So-called Islamic State, IS, terrorist group has announced Abu Musab al-Barnawi as the new leader of its West African affiliate, Boko Haram, while maintaining that its hold on West Africa is insurmountable.
Abu Musab al-Barnawi, who was previously spokesman for Boko Haram, is featured in the latest issue of an IS magazine which however did not explain what happened to the group’s former leader, Abubakar Shekau, who was last heard from in an audio message last August, saying he was alive and had not been replaced.
This was corroborated by an IS video released in April.
In the interview in IS’s weekly Arabic magazine al-Naba, al-Barnawi said his group “remains a force to be reckoned with” and that it had been drawing new recruits.
He described the group’s battle against West African states as a war fought by Muslims against “apostates” and “crusaders.”
Boko Haram, which has lost most of the territory it controlled 18 months ago, is fighting to overthrow Nigeria’s government and there has been a concerted effort in recent months to counter Nigeria military efforts at wiping the terrorists out in their campaign that has left 20,000 people dead, mainly in Nigeria’s north-east.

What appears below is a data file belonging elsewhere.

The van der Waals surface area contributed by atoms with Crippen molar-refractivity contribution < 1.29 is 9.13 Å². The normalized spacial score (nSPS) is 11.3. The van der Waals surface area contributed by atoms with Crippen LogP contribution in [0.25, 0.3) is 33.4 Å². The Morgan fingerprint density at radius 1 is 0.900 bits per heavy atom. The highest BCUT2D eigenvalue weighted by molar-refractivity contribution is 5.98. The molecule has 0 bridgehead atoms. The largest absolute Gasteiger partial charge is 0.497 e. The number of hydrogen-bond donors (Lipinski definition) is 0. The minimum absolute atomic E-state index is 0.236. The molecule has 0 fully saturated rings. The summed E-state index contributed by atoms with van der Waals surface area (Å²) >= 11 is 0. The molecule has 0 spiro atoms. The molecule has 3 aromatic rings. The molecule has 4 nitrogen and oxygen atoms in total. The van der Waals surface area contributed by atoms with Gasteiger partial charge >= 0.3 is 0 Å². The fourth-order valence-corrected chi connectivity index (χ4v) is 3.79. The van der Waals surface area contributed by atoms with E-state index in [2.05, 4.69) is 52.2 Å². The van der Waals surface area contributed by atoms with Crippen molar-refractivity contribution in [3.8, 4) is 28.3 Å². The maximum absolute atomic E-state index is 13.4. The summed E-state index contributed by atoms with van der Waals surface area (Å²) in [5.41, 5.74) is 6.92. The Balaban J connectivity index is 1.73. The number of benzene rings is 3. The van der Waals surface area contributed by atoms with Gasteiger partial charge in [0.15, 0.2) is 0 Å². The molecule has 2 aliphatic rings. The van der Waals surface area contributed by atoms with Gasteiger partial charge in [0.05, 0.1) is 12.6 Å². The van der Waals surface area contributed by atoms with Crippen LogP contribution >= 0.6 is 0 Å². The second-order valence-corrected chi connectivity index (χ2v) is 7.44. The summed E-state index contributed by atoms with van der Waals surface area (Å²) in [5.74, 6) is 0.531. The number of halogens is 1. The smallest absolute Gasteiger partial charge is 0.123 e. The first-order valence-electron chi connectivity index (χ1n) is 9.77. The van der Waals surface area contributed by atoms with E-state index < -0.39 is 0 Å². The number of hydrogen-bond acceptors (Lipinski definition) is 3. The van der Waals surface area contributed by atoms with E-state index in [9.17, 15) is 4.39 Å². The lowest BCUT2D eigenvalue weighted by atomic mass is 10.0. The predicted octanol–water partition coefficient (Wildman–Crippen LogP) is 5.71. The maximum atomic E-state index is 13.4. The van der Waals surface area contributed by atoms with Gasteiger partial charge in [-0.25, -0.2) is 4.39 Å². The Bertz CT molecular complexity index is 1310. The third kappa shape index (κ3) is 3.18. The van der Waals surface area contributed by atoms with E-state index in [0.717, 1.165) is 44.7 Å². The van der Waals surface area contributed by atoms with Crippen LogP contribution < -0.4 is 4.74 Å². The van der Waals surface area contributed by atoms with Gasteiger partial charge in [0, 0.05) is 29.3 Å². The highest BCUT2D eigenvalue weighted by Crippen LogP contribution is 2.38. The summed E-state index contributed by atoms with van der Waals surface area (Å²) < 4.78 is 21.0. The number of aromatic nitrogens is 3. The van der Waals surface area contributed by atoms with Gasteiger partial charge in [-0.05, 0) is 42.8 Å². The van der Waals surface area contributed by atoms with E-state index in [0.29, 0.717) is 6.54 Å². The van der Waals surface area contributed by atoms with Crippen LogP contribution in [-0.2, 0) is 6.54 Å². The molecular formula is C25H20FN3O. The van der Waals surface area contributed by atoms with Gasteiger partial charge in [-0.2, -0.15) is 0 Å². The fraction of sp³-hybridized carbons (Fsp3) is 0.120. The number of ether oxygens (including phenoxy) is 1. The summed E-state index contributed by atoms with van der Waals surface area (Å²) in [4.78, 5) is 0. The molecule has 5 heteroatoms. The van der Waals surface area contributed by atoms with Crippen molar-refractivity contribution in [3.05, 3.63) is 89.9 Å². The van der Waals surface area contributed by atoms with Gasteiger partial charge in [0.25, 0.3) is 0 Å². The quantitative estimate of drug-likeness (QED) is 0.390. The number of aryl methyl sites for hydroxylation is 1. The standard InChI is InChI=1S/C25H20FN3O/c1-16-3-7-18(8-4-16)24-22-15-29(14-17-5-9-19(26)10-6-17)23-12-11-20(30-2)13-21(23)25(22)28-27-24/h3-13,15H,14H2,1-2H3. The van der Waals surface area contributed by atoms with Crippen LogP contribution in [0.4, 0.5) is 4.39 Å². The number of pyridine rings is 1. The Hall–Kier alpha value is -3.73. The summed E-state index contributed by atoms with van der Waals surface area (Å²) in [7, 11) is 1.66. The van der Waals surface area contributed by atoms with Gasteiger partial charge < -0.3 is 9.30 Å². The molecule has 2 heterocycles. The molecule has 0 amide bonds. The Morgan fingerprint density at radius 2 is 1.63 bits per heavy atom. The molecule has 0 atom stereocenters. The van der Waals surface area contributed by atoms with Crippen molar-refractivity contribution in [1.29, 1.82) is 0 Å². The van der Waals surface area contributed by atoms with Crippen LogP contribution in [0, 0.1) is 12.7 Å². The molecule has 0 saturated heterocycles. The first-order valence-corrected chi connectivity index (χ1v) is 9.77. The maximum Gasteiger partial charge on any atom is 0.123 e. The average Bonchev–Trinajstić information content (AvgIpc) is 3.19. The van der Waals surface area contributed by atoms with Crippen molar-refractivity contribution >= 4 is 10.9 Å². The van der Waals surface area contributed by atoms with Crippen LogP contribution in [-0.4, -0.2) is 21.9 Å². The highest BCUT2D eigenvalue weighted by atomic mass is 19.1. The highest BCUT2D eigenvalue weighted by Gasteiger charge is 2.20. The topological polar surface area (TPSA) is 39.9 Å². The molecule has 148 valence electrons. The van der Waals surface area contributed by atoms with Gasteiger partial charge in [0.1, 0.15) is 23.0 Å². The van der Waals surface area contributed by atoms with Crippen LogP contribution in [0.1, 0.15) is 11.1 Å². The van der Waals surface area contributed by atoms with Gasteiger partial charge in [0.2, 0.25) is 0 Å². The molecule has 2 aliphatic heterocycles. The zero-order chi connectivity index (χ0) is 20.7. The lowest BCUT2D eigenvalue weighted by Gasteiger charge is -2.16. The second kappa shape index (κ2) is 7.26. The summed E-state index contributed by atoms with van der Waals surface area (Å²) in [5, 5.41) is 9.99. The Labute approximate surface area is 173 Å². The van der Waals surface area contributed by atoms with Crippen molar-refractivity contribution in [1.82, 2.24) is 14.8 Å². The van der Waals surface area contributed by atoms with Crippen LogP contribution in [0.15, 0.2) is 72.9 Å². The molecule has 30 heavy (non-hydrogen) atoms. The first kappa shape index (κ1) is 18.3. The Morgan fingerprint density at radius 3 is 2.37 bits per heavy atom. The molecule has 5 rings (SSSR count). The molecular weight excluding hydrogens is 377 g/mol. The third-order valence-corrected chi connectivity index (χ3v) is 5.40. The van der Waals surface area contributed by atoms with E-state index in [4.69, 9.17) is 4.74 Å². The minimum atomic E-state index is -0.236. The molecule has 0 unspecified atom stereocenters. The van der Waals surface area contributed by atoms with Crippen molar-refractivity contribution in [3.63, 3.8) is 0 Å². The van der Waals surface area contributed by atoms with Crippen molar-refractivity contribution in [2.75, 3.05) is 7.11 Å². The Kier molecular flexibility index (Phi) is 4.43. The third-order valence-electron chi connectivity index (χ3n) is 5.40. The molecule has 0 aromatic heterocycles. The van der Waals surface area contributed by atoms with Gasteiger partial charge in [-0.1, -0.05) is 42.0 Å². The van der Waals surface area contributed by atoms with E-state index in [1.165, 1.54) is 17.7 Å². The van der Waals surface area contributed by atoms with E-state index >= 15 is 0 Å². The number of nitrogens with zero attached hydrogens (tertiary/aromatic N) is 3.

Little is known about Abu Mus’ab al-Barnawi, who appeared in a Boko Haram video in January 2015 as the group’s spokesman.
In sharp contrast, he unlike the former leader, wore a turban and his face was blurred out and it was filmed as a sit-down studio interview, and his delivery in the Hausa language was considered and softly spoken.
While Shekau was often filmed in the open, surrounded by fighters, loudly proclaiming his threats, victories and giving rambling ideological lectures, Barnawi on the other hand pulled no punches, warning that towns which resisted Boko Haram in its mission to create an Islamic state would be flattened, maintaining their belief of being against democracy and foreign education
In his most recent magazine interview, he again objected to the name Boko Haram, by which locals call the group, as it means ‘Western education is forbidden’ in Hausa and upheld that IS was still strong in the region and promised to continue fighting West African governments.

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